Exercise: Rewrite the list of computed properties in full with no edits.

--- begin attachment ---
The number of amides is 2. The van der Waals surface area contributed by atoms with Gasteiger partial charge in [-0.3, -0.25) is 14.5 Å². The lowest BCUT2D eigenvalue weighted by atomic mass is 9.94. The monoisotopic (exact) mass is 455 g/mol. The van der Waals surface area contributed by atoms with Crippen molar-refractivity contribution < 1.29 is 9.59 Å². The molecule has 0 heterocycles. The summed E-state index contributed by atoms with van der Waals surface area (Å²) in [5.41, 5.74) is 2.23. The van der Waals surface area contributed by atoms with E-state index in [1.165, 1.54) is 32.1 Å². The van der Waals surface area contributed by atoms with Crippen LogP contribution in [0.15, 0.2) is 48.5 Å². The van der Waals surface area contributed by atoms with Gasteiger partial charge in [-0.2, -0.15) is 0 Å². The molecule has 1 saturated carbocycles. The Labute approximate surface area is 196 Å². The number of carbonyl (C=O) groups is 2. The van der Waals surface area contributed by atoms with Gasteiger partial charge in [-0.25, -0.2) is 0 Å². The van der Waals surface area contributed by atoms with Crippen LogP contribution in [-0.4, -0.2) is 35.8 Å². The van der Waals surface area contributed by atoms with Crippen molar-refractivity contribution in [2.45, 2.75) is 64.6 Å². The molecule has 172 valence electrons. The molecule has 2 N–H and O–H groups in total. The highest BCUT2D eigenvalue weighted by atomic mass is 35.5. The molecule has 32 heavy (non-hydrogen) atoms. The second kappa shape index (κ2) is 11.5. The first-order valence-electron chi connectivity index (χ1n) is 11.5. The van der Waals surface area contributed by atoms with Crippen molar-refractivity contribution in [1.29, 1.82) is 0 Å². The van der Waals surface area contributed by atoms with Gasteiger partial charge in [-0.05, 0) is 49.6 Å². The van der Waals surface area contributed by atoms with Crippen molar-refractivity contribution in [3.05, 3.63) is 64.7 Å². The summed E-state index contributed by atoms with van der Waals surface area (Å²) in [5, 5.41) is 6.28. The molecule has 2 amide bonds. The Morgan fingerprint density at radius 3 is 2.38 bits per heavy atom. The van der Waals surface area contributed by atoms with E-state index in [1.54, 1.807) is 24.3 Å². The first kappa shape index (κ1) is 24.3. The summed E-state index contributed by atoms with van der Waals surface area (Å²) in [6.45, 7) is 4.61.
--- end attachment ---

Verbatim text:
The number of amides is 2. The van der Waals surface area contributed by atoms with Gasteiger partial charge in [-0.3, -0.25) is 14.5 Å². The lowest BCUT2D eigenvalue weighted by atomic mass is 9.94. The monoisotopic (exact) mass is 455 g/mol. The van der Waals surface area contributed by atoms with Crippen molar-refractivity contribution < 1.29 is 9.59 Å². The molecule has 0 heterocycles. The summed E-state index contributed by atoms with van der Waals surface area (Å²) in [5.41, 5.74) is 2.23. The van der Waals surface area contributed by atoms with E-state index in [1.165, 1.54) is 32.1 Å². The van der Waals surface area contributed by atoms with Crippen LogP contribution in [0.15, 0.2) is 48.5 Å². The van der Waals surface area contributed by atoms with Gasteiger partial charge in [-0.2, -0.15) is 0 Å². The molecule has 1 saturated carbocycles. The Labute approximate surface area is 196 Å². The number of carbonyl (C=O) groups is 2. The van der Waals surface area contributed by atoms with Gasteiger partial charge in [-0.25, -0.2) is 0 Å². The van der Waals surface area contributed by atoms with Crippen LogP contribution in [-0.4, -0.2) is 35.8 Å². The van der Waals surface area contributed by atoms with Crippen molar-refractivity contribution in [2.45, 2.75) is 64.6 Å². The molecule has 172 valence electrons. The molecule has 2 N–H and O–H groups in total. The highest BCUT2D eigenvalue weighted by atomic mass is 35.5. The molecule has 32 heavy (non-hydrogen) atoms. The second kappa shape index (κ2) is 11.5. The first-order valence-electron chi connectivity index (χ1n) is 11.5. The van der Waals surface area contributed by atoms with Crippen molar-refractivity contribution in [1.29, 1.82) is 0 Å². The van der Waals surface area contributed by atoms with Gasteiger partial charge in [-0.05, 0) is 49.6 Å². The van der Waals surface area contributed by atoms with Crippen molar-refractivity contribution in [3.05, 3.63) is 64.7 Å². The summed E-state index contributed by atoms with van der Waals surface area (Å²) in [5, 5.41) is 6.28. The molecule has 2 amide bonds. The Morgan fingerprint density at radius 3 is 2.38 bits per heavy atom. The van der Waals surface area contributed by atoms with E-state index in [1.54, 1.807) is 24.3 Å². The first kappa shape index (κ1) is 24.3. The summed E-state index contributed by atoms with van der Waals surface area (Å²) in [6.45, 7) is 4.61.